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New Research Will Forever Change the Root Canal

New Research Will Forever Change the Root Canal Dentists perform more than 15 million root canals in the United States each year to treat infected and inflamed tooth pulp caused by dental caries, trauma, fractures, or ruptured restorations. During a

New Research Will Forever Change the Root Canal

Dentists perform more than 15 million root canals in the United States each year to treat infected and inflamed tooth pulp caused by dental caries, trauma, fractures, or ruptured restorations. During a root canal procedure, an endodontist cleans the infected site, fills it with gutta percha, and then places a filling or restoration. This traditional dental treatment, however, is set to change for the better, thanks to a synthetic material developed by researchers at Texas A&M University Baylor College of Dentistry in Dallas. In fact, this material and its available research show such great promise that the National Institute of Dental and Craniofacial Research—part of the National Institutes of Health—awarded university researchers a 5-year, $1.8 million grant to further develop a tissue engineering strategy.

At the helm of this innovative research is Xiaohua Liu, PhD, an assistant professor in the Department of Biomedical Sciences at Texas A&M University Baylor College of Dentistry. Liu was awarded the grant for his creation—a combination of dental pulp stem cells and scaffolding materials in a tubular, root canal shape that allow dental pulp to regenerate itself. The result is a healthy, living, viable tooth.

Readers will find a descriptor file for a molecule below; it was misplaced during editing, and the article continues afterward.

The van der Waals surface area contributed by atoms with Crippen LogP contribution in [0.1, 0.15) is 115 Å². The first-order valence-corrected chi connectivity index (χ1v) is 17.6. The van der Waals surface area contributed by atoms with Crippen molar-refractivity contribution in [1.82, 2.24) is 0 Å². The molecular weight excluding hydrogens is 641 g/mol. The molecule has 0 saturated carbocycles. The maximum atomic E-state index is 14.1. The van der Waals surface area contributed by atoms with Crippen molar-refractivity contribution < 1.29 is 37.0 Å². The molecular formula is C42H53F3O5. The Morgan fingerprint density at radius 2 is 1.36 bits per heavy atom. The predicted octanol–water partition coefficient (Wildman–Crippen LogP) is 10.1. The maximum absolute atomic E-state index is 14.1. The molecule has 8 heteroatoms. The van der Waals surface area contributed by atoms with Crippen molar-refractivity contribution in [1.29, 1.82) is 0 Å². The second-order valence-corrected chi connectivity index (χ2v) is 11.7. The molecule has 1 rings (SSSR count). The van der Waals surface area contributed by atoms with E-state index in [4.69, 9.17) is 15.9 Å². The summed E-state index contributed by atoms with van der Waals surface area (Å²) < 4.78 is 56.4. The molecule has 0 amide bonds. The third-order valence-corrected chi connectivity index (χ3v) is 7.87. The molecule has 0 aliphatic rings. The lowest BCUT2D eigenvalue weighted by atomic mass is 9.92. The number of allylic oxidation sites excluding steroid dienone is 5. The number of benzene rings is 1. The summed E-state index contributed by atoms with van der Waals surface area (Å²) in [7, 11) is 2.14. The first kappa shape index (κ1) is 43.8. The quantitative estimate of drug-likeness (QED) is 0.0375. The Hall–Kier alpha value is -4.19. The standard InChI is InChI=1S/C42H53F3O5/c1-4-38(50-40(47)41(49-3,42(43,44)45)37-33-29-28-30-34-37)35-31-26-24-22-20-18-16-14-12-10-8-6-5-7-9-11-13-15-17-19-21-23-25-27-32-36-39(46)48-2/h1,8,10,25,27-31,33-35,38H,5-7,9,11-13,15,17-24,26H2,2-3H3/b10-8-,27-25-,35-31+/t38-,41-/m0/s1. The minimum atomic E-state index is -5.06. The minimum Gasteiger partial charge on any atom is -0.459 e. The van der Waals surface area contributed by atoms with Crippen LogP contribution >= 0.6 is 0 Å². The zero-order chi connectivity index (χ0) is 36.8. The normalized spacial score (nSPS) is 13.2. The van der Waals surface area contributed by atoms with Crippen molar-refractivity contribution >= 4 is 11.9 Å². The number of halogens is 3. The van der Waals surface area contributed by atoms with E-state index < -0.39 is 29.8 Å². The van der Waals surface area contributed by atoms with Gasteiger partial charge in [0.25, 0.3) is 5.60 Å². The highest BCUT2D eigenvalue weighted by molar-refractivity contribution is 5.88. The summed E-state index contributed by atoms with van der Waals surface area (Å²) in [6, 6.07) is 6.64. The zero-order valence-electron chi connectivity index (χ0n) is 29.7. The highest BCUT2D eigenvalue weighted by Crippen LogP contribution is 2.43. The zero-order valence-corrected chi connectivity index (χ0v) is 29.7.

Liu and his team started this study in 2011, and have faced many hurdles along the way. The most significant issue, he acknowledges, was how to ensure the regenerated dental tissue is in the right structure so that it can perform normal mechanical and biological functions. Liu’s synthetic matrix—the first of its kind—was designed to regenerate dentin found in teeth and it may offer a promising solution for patients who have tooth fracture or disease.

Hygiene Connection E-Newsletter

June 2016

Photo courtesy of Texas A&M Health Science Center 

1 Comment
  1. Laura says

    Is this still relevant for today? Or have things changed? What I’m curious about is how this will carry out, like what will the trend be for this type of stuff?

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